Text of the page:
Beat Generation, The (1959)

“The world is full of moldy figs: they’re the squares who eat, sleep, go to work, vegetate, and while they vegetate — I swing.”

Synopsis:
A surly detective (Steve Cochran) and his partner (Jackie Coogan) search for a psychopathic rapist (Ray Danton) known as the “Aspirin Kid”, who finagles his way into Cochran’s house and rapes his wife (Fay Spain). When Spain discovers she’s pregnant, she and Cochran face the difficult decision of whether or not to abort; meanwhile, Danton blackmails his buddy (Jim Mitchum) into instigating a copycat rape against a woman (Mamie van Doren) in order to throw the police off his trail.

Genres:

Review:
It’s difficult to know where to begin in assessing this painfully insensitive detective flick, conveniently situated within a Beatnik milieu simply for its novelty and exploitation value. Danton and Cochran are posited as two sides of the same flawed coin — one a psychopathic killer, the other a determined cop, yet both with an inbred distrust of (and/or hatred for) women; the intersection of their two characters seems designed to provide psychological complexity to the script, but instead just leaves us cringing. The rape scenes are disturbing, as expected — but what’s genuinely shocking is how Cochran treats the victims he interrogates, essentially accusing them of complicity in the crimes. (We’re reminded that his former wife was a tramp, which excuses his behavior, I guess.) Meanwhile, when Cochran’s current wife learns she’s pregnant but isn’t sure whether the father is Cochran or Danton, the storyline veers into a truly bizarre pro-Choice subplot that must be seen and heard to be believed. There’s some curiosity value to be had in the sight of a short-haired Vampira in Beatnik get-up, spouting a moronic poem about parenthood while stroking a white rat perched on her shoulder, but this ultimately just feels wildly incongruous to the plot. And while Mamie van Doren brings a bit of life to the second half of the film as a would-be victim, her presence once again feels superfluous, and is clearly designed simply to bring sexual star-power to the film. What’s most astonishing is that the screenplay for this clunker was co-written by the estimable Richard Matheson (who clearly must not have had any final say in what appeared on screen).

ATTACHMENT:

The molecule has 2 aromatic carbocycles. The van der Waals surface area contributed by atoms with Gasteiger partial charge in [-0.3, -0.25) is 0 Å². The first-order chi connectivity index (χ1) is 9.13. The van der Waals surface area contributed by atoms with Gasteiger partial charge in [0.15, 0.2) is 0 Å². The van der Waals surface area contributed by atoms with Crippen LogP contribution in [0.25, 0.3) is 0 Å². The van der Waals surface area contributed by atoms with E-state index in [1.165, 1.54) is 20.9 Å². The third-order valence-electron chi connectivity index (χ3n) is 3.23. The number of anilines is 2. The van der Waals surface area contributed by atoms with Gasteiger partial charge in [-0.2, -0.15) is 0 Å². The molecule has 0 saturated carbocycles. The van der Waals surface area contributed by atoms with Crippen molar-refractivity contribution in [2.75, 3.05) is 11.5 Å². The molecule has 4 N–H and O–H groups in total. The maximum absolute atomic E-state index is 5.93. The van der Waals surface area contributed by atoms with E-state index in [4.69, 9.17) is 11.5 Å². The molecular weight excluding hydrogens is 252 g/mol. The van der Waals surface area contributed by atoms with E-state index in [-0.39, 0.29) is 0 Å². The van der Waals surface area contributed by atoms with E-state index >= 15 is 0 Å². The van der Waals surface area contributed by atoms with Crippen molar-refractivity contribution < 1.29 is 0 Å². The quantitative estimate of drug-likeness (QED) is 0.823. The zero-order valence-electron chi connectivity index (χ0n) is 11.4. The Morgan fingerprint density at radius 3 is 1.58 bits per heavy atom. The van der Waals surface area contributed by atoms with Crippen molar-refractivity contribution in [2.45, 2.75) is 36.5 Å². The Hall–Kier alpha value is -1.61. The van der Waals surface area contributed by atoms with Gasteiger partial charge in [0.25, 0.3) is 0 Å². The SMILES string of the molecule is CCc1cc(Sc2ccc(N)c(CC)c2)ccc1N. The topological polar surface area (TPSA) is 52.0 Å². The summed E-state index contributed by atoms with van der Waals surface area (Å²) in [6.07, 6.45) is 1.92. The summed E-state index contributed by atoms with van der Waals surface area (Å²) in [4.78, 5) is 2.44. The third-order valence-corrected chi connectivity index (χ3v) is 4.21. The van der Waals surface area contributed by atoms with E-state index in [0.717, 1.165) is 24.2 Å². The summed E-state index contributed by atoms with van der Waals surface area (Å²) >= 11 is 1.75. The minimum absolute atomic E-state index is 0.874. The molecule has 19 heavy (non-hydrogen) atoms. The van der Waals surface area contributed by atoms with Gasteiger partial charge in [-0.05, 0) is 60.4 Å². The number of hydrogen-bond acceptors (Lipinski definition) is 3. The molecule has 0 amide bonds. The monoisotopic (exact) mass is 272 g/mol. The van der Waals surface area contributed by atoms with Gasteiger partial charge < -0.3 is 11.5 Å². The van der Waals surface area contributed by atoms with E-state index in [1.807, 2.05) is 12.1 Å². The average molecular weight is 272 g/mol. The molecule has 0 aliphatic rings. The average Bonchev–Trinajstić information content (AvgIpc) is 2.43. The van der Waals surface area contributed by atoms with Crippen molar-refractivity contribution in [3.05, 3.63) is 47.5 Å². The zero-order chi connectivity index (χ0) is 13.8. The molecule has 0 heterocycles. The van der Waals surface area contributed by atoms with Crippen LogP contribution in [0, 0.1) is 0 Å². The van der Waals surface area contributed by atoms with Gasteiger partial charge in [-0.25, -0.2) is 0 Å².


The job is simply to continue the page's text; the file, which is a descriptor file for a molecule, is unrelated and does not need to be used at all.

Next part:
Redeeming Qualities and Moments:

  • Good use of L.A. locales
  • An occasionally campy Beatnik sensibility: “There’s no tomorrow — not while the sky drools radiation gumdrops.”

Must See?
No; definitely feel free to skip this one.

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One Response to “Beat Generation, The (1959)”

  1. First viewing. Not a must.

    It’s another Albert Zugsmith production! (See my post on ‘Platinum High School’, also directed by Charles Haas – who, here, disappoints, but I’ll explain…).

    Zugsmith’s insufficient bio at IMDb refers to him as a “genial” man who, among other independent accomplishments, “outfoxed” Jack Kerouac by copyrighting the term ‘The Beat Generation’, which he went on to use as this film’s title. Apparently keen to cash in on the phenomenon, it seems Zugsmith made sure to present beat behavior in all its ‘glory’ by having it dominate roughly the last 30 minutes of Haas’ film. The result of that decision is a case of throwing the baby out with the bathwater: just about the whole last third of this film makes no sense.

    Up to that point, we’re watching what is ostensibly some sort of statement regarding full-fledged respect for women and unborn children – set against unenlightened male dominance. Presumably, the beat kids are there in full swing to inform us that the generation surrounding them is ineffectual (not that they seem to have any ideas regarding positive social change; basically all they do is whine in rhythm).

    Think what you will of some of his other films, Haas (whose career was mainly in tv) is hardly incompetent. But, for whatever reason, he’s got a lopsided script here; the blend doesn’t gel.

    The number of films of this type that Zugsmith produced (as well as some of his classier films, like ‘Touch of Evil’) reveals some sort of clear interest on his part in social issues, esp. how they relate to human behavior. How he went about presenting these concerns on the big screen may not have made for Oscar-worthy flicks by any means. But you can see a through-line in his projects that makes them worth checking out.

    Alas, though, not always. And this is one of those times. Ironically, ‘The Beat Generation’ has little pulse.

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